). From the Stoic injunction to ‘retire into the self and stay there’, to Pliny’s advice to a friend to ‘set aside a few moments a day … for a retreat into himself’, there are traces of self-forming subjectivity (Foucault 1997c, pp. 231–32
). The self was an object to creatively reflect upon, master and take care of: a pattern that ‘was well established and deeply rooted when Augustine wrote his Confessions
’ (Foucault 1997c, pp. 231–32
; Augustine 2000
). Augustine took these self-examining, confessional practices and applied them to Christian ethics, including the ethical conduct of the soldier in what would become known as the just war tradition. He identified transgressions of purity in thought, word and deed, as needing divine forgiveness and purification (Augustine 2000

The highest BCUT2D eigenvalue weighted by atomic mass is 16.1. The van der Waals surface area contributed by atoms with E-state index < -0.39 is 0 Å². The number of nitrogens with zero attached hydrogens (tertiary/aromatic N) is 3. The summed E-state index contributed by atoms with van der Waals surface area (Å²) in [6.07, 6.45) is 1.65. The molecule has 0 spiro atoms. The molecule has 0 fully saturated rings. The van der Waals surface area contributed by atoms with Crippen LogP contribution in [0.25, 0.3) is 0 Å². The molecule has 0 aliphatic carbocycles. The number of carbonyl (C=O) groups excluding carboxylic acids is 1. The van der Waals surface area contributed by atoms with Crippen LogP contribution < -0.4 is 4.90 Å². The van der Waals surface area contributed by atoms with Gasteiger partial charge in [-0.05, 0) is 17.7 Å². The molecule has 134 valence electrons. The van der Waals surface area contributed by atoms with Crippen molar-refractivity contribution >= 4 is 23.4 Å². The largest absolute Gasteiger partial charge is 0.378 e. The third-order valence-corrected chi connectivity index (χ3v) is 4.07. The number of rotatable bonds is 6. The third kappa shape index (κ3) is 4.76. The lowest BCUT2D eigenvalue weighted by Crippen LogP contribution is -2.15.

In The Augustinian Imperative
, Connolly investigates the possibility of a theme of intrinsic moral order that precedes and succeeds Augustine and which, in Augustine, finds its ultimate expression (Connolly 2002, p. 34
). Connolly identifies two aspects of moral order or code: order as verb (to order) and order as noun (structure or design) (Connolly 2002, p. 35
). For Connolly, Augustine is a carrier of the former, passing on the active order that emanates from God, or some other authority such as the law of nature; it is an ultimate, unquestioned and unchallengeable authority. He does not argue that a singular static, unchanging moral order exists, only that this theme or assumption of moral order can be found at every point in history. Connolly does not seek to endorse or refute this intrinsic moral order but to explore the discursive terrain between that position and its ontological adversary: ethical sensibility. Further, moral and ethical perspectives impact on the ‘relational character of identity’ when it comes to the subject of war, and subjectivity itself becomes a domain of contestation and analysis (Connolly 2002, pp. 143–44